As with amoebas in general, the giant amoeba has an irregular cell with several pseudopods that can contract and expand. The cell has hundreds of nuclei, as it is common with species of the genus Chaos, this being the main difference between them and the closely related genus Amoeba.

The diet of the giant amoeba is variable and includes bacteria, algae, protozoan and even some small animals. In the lab, they are usually fed with ciliates of the genus Paramecium.

Chaos (Pelomyxa) carolinensisChaos with paramecium prey

A specimen of Chaos carolinense feeding on several individuals of Paramecium. Photo by Carolina Biological Supply Company.*

Wouldn’t the giant amoeba make a nice unicelular pet?

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References:

Tan, O. L. L.; Almsherqi, Z. A. M.; Deng, Y. (2005) A simple mass culture of the amoeba Chaos carolinense: revisit. Protistology, 4(2): 185–190.

Wikipedia. Chaos (genus). Available at: <https://en.wikipedia.org/wiki/Chaos_(genus)&gt;. Access on June 20, 2017.

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Friday Fellow: Bubble Globigerina

by Piter Kehoma Boll

A little more than a year ago I introduced the first foraminifer here, the tepid ammonia. Now it is time to bring the second one, this time a planctonic species that is rather famous and whose scientific name is Globigerina bulloides, or the bubble globigerina as I call it.

Globigerina_bulloides

A live specimen of Globigerina bulloides. Photo extracted from Words in mOcean.

This species can be found throughout the world, but it’s more common in cold subantarctic waters and a little less common in subarctic waters. The most common areas are the North and South Atlantic and the Indian Oceans, but the tropical records are most likely a misidentification of other closely related species.

The bubble globigerina usually lives in the upper 60 m of the water column, at least while reproducing, and feeds on other planktonic organisms, especially microscopic algae. In oder to maximize the ability of their gametes to meet in the vast extension of the ocean, the bubble globigerina synchronizes its sexual cycle with the moon cycle, reproducing during the first week after the new moon. It is, therefore, a kind of biological calendar.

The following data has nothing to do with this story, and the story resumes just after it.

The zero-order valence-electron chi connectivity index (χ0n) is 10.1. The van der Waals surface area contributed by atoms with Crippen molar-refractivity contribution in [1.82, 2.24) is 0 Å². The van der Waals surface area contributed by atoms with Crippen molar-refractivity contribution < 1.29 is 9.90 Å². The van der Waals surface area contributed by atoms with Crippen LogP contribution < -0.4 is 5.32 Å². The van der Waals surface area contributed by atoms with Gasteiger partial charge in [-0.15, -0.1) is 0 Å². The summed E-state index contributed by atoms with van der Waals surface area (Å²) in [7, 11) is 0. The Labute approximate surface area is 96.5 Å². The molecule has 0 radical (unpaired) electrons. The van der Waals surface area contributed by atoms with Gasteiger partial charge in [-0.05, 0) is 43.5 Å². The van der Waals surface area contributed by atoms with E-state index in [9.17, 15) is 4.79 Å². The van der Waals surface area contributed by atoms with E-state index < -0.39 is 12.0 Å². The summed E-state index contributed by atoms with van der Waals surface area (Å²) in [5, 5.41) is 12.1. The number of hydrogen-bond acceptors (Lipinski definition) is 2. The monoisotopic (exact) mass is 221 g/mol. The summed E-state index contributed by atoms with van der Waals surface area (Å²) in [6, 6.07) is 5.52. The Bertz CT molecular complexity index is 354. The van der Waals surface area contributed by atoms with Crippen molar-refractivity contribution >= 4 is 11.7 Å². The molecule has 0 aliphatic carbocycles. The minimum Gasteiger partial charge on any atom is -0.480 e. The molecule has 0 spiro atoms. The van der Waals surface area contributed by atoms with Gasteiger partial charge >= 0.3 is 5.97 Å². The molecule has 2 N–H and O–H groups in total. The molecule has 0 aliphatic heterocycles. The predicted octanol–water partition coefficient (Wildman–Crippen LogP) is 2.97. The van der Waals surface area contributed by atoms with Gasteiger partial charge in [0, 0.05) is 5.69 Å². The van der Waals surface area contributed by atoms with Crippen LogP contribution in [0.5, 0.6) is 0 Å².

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ResearchBlogging.orgReferences:

Bé, A. W. H.; Tolderlund, D. S. 1972. Distribution and ecology of living planktonic Foraminifera in surface waters of the Atlantic and Indian Oceans. In: Funnell, B. M.; Riedel, R. (Eds.) The Micropaleontology of Oceans, Cambridge University Press, pp. 105–150.

Schiebel, R., Bijma, J., & Hemleben, C. (1997). Population dynamics of the planktic foraminifer Globigerina bulloides from the eastern North Atlantic Deep Sea Research Part I: Oceanographic Research Papers, 44 (9-10), 1701-1713 DOI: 10.1016/S0967-0637(97)00036-8

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Friday Fellow: Downy Mildew

by Piter Kehoma Boll

Last week I introduced a serious plant pathogen, the gray mold, that attacks many crops and has a special role as either a bad or a good guy in wine grapes. But a plant that is never happy with an infection by the gray mold is certainly the lettuce. And in this case our juicy vegetable has an enemy that makes it susceptible to the mold, and I’m bringing it to you today.

Named Bremia lactucae, this organism is a oomycete, thus belonging to a group of organisms that was formerly classified as a fungus, but that currently is known to be more closely related to brown and golden algae. This species attacks lettuces and closely related plants, causing a disease called downy mildew.

Bremia_lactucae

A lettuce leaf with downy mildew. Photo by Gerald Holmes.*

The downy mildew is the most important disease affecting lettuce worldwide. The disease itself is not the main problem, although it decreases the quality of the crop. Its main problem is that it makes the vegetable more vulnerable to other infections, such as those by the gray mold, and also increases the risk of contamination by human pathogens, such as intestinal parasites.

Bremia_lactucae1

A branch of the downy mildew under the microscope. Photo by Bruce Watt.*

The usual forms of controling the spread of the downy mildew is by using fungicides and developing mildew-resistant lettuces by hybridization with wild and naturally resistant varieties. However, as usual, the downy mildew eventually adapts to this, giving rise to fungicide-resistant strains, as well as strains able to neutralize the resistance of lettuce lineages. It’s one more evolutionary arms race.

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ResearchBlogging.orgReferences:

Beharav, A., Ochoa, O., & Michelmore, R. (2013). Resistance in natural populations of three wild Lactuca species from Israel to highly virulent Californian isolates of Bremia lactucae Genetic Resources and Crop Evolution, 61 (3), 603-609 DOI: 10.1007/s10722-013-0062-5

Parra, L., Maisonneuve, B., Lebeda, A., Schut, J., Christopoulou, M., Jeuken, M., McHale, L., Truco, M., Crute, I., & Michelmore, R. (2016). Rationalization of genes for resistance to Bremia lactucae in lettuce Euphytica, 210 (3), 309-326 DOI: 10.1007/s10681-016-1687-1